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Omanis revive memory of village buried under desert

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Encroaching sands have left little evidence that Wadi al-Murr ever existed, but former inhabitants, while resigned to its destruction, are trying to preserve its memory. AFP

Omanis revive memory of village buried under desert

Encroaching sands have left little evidence that the Omani village of Wadi al-Murr ever existed, but former inhabitants and curious visitors are coming to rediscover the hamlet engulfed by the desert.

Salem al-Arimi, originally from the area, looked out nostalgically over the expanse.

According to local elders, “all the houses in the village were invaded by the sand that assailed them 30 years ago, forcing the inhabitants to leave their homes,” he said.

Building tops and sections of stone wall emerge here and there, bearing witness to those who once lived here.

Deserts are expanding all over the world, pushed on by climate change, and affected populations have few weapons to fight back.

Wadi al-Murr’s inhabitants, who mostly relied on pastoral activities, had to give up their village, swelling the ranks of those migrating to towns and cities.


Located at the bottom of a valley nearly 400km southwest of the capital Muscat, Wadi al-Murr is cut off from main roads and only reachable via a long, rough track.

Its isolation, including from the electricity and water grids, contributed to its slide into obscurity.

But that has not prevented erstwhile residents from returning to visit, along with trekking enthusiasts who take desert hikes in the region.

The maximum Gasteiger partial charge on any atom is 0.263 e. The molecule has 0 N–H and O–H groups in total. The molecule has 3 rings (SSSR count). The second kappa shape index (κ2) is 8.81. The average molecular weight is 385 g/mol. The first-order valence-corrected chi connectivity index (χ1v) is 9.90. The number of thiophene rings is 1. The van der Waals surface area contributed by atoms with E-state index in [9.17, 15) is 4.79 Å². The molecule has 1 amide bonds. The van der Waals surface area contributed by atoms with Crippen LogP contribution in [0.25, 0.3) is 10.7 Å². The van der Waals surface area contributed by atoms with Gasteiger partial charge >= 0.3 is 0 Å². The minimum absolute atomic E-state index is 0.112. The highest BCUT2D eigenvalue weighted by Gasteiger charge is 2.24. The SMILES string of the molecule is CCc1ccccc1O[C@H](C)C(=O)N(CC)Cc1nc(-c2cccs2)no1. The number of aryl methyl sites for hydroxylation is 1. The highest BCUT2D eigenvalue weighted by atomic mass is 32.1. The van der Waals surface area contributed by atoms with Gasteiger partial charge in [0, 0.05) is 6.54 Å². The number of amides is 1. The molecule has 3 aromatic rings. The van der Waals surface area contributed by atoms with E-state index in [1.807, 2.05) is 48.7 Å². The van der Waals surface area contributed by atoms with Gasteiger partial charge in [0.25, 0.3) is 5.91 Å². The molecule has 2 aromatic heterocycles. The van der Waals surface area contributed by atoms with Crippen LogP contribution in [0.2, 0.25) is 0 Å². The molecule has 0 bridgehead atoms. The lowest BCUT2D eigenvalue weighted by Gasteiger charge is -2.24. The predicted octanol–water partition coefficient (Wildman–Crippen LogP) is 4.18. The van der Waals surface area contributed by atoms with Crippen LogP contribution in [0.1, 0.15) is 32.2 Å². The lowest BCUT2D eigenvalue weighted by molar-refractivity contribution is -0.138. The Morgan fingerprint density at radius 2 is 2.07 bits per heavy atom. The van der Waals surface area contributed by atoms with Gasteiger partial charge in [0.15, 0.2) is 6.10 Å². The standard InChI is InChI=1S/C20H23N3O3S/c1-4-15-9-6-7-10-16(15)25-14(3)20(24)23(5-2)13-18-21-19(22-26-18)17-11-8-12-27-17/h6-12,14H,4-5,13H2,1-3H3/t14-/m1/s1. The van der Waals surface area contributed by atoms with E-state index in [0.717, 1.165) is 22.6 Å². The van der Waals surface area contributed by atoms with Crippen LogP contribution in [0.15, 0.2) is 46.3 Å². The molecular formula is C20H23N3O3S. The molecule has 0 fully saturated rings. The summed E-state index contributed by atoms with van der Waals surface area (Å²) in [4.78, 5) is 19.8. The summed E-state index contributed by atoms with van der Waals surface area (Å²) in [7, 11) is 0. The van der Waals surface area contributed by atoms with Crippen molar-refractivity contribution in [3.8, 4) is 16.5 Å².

Mohammed al-Ghanbousi, a former inhabitant, said the moving dunes had re-exposed some dwellings after they were covered by sand.

This phenomenon has prompted “nostalgic people to visit the village, whose structures still stand because they are built from stone,” he said.

Content image - Phnom Penh Post
Mohammed al-Ghanbousi, a former inhabitant of Wadi al-Murr, stands next to his abandoned house in the Omani village, about 400km southwest of the capital Muscat. AFP

“The village has recently been included in trekking tours and also attracts photography enthusiasts,” he added.

A mosque that sits within the village, which in its heyday had about 30 houses and 150 inhabitants, is one building that has resurfaced.

Mohammed al-Alaoui said that when his mother learnt some homes had reappeared, she asked him to take her back.

“She often wants to go, and she likes to be there while she relates her memories of the old days, and sheds a few tears,” he said.


Rashed al-Ameri is among the Omani tourists who have come to discover the hamlet swallowed by the desert.

He travelled from Sur, hundreds of kilometres away, with two friends who were also keen to see Wadi al-Murr.

Oman, which is trying to diversify its oil-reliant economy, is seeking to develop its tourism industry – capitalising on its rich heritage, scenic coasts and stunning mountain geography.

The sultanate attracted three million foreign tourists in 2019, but like almost everywhere else, the novel coronavirus pandemic reduced visitors to a trickle in 2020.

Ameri is among those who believe Wadi al-Murr could easily be included on Oman’s tourist trail.

“What amazed me was that the force of nature could erase an entire village,” he said.

“And what’s more amazing is how this place, with its old walls, resists these assaults.”


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